Do you need a little guidance to get through this exercise? Please download a free copy of the  Root Development Guide Click here to help you get clarity on your business roots.

Roy Herr, founder of Rosewood Marketing, thrives in the challenge of leading the team and working alongside clients to solve their marketing problems. He especially enjoys consulting with clients to help them develop their niche, brand, strategy and marketing plan.

Roy’s passion for bringing Biblical values and Christianity into the workplace is a driving motivator in his business relationships.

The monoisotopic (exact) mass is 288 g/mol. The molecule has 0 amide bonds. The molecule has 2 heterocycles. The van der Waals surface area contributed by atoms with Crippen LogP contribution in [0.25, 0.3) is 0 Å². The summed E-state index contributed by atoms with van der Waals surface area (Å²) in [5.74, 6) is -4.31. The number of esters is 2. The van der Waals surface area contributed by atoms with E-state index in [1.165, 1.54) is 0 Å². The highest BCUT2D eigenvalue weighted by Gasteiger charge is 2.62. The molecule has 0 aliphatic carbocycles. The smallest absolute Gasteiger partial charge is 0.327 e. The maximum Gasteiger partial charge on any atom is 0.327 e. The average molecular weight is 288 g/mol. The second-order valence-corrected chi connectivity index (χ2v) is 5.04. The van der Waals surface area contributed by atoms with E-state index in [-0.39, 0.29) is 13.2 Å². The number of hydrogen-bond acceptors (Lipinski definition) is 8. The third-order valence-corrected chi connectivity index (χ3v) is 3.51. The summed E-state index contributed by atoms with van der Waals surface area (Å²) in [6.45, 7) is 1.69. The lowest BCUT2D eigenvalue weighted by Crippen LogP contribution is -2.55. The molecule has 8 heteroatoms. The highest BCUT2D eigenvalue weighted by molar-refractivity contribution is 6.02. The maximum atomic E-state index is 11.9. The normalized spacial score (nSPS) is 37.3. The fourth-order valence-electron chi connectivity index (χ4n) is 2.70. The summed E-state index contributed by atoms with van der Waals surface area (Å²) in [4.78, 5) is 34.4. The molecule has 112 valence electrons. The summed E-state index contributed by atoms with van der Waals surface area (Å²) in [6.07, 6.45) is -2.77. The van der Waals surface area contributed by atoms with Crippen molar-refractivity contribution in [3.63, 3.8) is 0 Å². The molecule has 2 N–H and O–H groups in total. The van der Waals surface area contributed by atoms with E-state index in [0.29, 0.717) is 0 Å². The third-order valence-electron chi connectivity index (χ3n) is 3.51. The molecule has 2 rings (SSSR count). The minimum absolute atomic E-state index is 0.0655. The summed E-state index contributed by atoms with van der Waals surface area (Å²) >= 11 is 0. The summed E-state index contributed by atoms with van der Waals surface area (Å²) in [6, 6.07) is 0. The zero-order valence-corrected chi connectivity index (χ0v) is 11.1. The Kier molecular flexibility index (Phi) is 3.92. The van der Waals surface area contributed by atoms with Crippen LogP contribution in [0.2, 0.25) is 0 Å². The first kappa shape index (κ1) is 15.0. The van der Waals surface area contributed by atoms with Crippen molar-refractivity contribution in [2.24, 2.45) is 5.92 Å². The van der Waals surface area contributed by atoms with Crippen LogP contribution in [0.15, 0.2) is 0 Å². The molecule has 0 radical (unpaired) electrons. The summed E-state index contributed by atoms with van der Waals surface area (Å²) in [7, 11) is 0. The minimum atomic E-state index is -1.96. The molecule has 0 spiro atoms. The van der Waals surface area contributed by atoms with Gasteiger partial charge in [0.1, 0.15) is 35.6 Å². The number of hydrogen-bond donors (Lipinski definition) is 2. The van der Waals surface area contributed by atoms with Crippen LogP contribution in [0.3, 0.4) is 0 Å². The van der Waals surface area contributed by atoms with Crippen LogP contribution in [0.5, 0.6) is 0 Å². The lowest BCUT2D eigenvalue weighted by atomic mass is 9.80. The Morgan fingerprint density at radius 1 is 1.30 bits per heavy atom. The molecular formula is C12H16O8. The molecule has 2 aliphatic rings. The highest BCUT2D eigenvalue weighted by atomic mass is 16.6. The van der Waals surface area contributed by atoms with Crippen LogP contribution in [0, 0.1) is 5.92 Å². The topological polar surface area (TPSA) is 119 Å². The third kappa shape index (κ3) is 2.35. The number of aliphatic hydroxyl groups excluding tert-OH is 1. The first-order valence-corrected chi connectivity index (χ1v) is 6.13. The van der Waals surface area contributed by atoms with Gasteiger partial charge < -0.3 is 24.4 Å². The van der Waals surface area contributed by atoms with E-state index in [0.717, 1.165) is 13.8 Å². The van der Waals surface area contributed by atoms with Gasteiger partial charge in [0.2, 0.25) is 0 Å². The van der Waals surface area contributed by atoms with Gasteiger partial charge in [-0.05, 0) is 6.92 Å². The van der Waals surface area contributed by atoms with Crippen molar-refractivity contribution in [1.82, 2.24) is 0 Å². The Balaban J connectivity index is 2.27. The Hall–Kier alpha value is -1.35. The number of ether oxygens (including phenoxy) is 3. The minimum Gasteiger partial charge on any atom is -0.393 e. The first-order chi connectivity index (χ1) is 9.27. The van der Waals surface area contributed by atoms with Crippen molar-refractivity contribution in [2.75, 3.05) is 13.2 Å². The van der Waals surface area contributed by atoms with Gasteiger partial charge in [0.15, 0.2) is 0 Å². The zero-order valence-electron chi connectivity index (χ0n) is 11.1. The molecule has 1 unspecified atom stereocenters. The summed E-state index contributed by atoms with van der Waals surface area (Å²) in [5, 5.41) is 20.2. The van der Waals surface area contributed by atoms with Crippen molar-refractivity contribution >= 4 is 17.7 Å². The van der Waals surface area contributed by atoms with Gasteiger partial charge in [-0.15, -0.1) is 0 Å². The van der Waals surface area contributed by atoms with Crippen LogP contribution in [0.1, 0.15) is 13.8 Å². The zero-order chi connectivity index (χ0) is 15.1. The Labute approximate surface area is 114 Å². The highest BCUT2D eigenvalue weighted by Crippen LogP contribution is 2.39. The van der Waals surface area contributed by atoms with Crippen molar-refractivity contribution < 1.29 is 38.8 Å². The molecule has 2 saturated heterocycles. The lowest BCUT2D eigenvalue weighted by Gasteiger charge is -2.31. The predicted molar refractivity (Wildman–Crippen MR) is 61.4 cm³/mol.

Realistic Goal Posts

Preface: Now is a great time to take a second look at the business planning you’ve done in the past. Specifically look at how flexible and dynamic your planning has been.

Realistic Goal Posts

Credit: Donald S. Feldman, CExP™, CPA, CVA, MBA

Global economic disruption uniquely affects each business. Whether you are being hit with a hammer or expect to suffer a slow burn, your reaction to changes and proactive planning will play a major role in how your future unfolds. Signals indicate that once we start to get COVID-19 under control, the world economy will begin to recover, business will rebuild, and business owners will need to ask themselves if they want to go through another major disruption, or transition out of their business while they can. This is the most crucial time to plan so that your business has the best chance of supporting your personal and financial goals, even if those goals are changing. It’s likely that your timeline is changing too